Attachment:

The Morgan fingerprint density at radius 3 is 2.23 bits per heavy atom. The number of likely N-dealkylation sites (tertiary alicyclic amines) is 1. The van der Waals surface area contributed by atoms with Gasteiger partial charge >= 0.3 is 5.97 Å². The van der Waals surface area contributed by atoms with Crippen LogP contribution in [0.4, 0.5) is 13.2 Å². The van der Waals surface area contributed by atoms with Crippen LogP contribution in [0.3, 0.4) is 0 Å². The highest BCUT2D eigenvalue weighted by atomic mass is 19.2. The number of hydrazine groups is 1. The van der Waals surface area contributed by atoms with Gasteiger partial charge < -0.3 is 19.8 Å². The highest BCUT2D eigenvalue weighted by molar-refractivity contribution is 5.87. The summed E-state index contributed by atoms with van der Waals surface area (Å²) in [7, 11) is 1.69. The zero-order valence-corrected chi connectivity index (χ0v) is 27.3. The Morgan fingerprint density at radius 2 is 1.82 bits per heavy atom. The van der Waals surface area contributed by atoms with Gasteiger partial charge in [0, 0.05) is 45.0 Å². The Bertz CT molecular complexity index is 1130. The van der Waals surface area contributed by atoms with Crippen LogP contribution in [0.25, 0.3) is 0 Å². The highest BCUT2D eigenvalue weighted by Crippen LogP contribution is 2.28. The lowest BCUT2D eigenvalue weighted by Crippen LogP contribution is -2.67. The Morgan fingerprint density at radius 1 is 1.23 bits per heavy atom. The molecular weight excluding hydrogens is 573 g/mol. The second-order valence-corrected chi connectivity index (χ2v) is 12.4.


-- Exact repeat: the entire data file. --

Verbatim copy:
The Morgan fingerprint density at radius 3 is 2.23 bits per heavy atom. The number of likely N-dealkylation sites (tertiary alicyclic amines) is 1. The van der Waals surface area contributed by atoms with Gasteiger partial charge >= 0.3 is 5.97 Å². The van der Waals surface area contributed by atoms with Crippen LogP contribution in [0.4, 0.5) is 13.2 Å². The van der Waals surface area contributed by atoms with Crippen LogP contribution in [0.3, 0.4) is 0 Å². The highest BCUT2D eigenvalue weighted by atomic mass is 19.2. The number of hydrazine groups is 1. The van der Waals surface area contributed by atoms with Gasteiger partial charge < -0.3 is 19.8 Å². The highest BCUT2D eigenvalue weighted by molar-refractivity contribution is 5.87. The summed E-state index contributed by atoms with van der Waals surface area (Å²) in [7, 11) is 1.69. The zero-order valence-corrected chi connectivity index (χ0v) is 27.3. The Morgan fingerprint density at radius 2 is 1.82 bits per heavy atom. The van der Waals surface area contributed by atoms with Gasteiger partial charge in [0, 0.05) is 45.0 Å². The Bertz CT molecular complexity index is 1130. The van der Waals surface area contributed by atoms with Crippen LogP contribution in [0.25, 0.3) is 0 Å². The highest BCUT2D eigenvalue weighted by Crippen LogP contribution is 2.28. The lowest BCUT2D eigenvalue weighted by Crippen LogP contribution is -2.67. The Morgan fingerprint density at radius 1 is 1.23 bits per heavy atom. The molecular weight excluding hydrogens is 573 g/mol. The second-order valence-corrected chi connectivity index (χ2v) is 12.4.